Let me admit right up front: My day-job is working for a non-profit environmental group. And yes, this is my second stint with a bunch of treehuggers (albeit a different bunch than last time). There are certain advantages to working progressive non-profit. Though salary isn’t one of them.
You get to smile in your shorts, sandals, and t-shirt as you walk by all the people forced to wear business dress on days when it’s 80+degF at 8am and it’s only going to get hotter.
You can get up and leave your office for two hours in the middle of the day and everyone will assume you’re “at a meeting.” (Though there are a couple of people at my office who abuse the hell out of this.)
At most non-profits they recognize that they pay shit so you get more time off than most places (sadly, my current employer isn’t one of those which is probably why I won’t stay more than 5 years).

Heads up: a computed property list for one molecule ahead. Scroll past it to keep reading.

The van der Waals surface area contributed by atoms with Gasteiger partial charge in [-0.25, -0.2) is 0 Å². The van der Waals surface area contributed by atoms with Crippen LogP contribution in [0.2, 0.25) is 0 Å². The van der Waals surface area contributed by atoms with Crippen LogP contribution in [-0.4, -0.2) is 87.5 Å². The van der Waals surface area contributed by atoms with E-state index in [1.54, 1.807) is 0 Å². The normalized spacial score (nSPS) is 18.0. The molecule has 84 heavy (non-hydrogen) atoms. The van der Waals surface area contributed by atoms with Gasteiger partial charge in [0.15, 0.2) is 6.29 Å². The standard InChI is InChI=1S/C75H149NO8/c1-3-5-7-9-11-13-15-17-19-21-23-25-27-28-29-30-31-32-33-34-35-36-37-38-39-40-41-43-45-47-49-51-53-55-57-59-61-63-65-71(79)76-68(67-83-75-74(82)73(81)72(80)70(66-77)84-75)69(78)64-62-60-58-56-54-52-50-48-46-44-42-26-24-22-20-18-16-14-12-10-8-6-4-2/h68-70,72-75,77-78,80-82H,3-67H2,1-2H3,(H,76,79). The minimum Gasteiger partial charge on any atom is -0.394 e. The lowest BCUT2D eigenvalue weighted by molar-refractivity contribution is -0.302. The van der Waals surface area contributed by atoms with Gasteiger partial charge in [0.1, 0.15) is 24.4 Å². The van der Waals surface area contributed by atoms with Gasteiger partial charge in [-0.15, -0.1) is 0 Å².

Theoretically, as long as the place where you work hasn’t turned into a scam – so…the March of Dimes was all about collecting money to find either a cure or a vaccine for polio which it helped do and then promptly turned around and found another cause, in this case the exceedingly generic “…to improve the health of babies by preventing birth defects, premature birth, and infant mortality”, with which to justify its continued existence thereby becoming the first non-profit to fulfill the life cycle constantly quoted to me by my friend Jim (“Most non-profits start out as a cause, become a movement, and then eventually turn into a scam.”) – you’re actually getting to do some good when you go to work and, perhaps, learn about something that interests you.
These days I spend a lot of my work time forwarding e-mails from our supporters to our policy people. The quality, tone, and demand of most of them is the same: connect your stated mission to why you’re asking me to do something about global warming.
And with all this talk about carbon footprints and reducing C02 emissions, and why the hell Al Gore won both an Oscar and a Nobel Peace Prize for what was essentially a glorified Powerpoint® presentation, I’ve been thinking about how to make less of a negative impact on the planet with my daily life.